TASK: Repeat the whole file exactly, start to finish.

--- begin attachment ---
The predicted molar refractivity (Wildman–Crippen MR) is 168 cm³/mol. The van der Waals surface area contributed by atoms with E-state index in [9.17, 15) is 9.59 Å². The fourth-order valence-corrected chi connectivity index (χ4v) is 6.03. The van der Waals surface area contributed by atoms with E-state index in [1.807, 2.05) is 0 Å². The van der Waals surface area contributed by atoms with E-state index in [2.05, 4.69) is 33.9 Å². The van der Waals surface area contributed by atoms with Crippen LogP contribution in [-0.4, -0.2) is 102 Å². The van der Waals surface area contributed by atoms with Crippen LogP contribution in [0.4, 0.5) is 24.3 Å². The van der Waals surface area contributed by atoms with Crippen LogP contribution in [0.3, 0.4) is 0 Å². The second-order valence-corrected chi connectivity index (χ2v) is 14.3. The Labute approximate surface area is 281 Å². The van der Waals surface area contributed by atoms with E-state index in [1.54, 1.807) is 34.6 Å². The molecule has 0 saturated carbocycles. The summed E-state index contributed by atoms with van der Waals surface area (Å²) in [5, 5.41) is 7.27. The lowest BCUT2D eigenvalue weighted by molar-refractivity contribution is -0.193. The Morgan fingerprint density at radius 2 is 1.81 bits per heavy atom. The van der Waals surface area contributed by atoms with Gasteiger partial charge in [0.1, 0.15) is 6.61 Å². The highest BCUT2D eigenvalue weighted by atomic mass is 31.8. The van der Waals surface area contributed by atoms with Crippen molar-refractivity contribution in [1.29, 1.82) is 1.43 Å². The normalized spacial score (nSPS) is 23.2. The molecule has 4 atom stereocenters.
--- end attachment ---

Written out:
The predicted molar refractivity (Wildman–Crippen MR) is 168 cm³/mol. The van der Waals surface area contributed by atoms with E-state index in [9.17, 15) is 9.59 Å². The fourth-order valence-corrected chi connectivity index (χ4v) is 6.03. The van der Waals surface area contributed by atoms with E-state index in [1.807, 2.05) is 0 Å². The van der Waals surface area contributed by atoms with E-state index in [2.05, 4.69) is 33.9 Å². The van der Waals surface area contributed by atoms with Crippen LogP contribution in [-0.4, -0.2) is 102 Å². The van der Waals surface area contributed by atoms with Crippen LogP contribution in [0.4, 0.5) is 24.3 Å². The van der Waals surface area contributed by atoms with Crippen LogP contribution in [0.3, 0.4) is 0 Å². The second-order valence-corrected chi connectivity index (χ2v) is 14.3. The Labute approximate surface area is 281 Å². The van der Waals surface area contributed by atoms with E-state index in [1.54, 1.807) is 34.6 Å². The molecule has 0 saturated carbocycles. The summed E-state index contributed by atoms with van der Waals surface area (Å²) in [5, 5.41) is 7.27. The lowest BCUT2D eigenvalue weighted by molar-refractivity contribution is -0.193. The Morgan fingerprint density at radius 2 is 1.81 bits per heavy atom. The van der Waals surface area contributed by atoms with Gasteiger partial charge in [0.1, 0.15) is 6.61 Å². The highest BCUT2D eigenvalue weighted by atomic mass is 31.8. The van der Waals surface area contributed by atoms with Crippen molar-refractivity contribution in [1.29, 1.82) is 1.43 Å². The normalized spacial score (nSPS) is 23.2. The molecule has 4 atom stereocenters.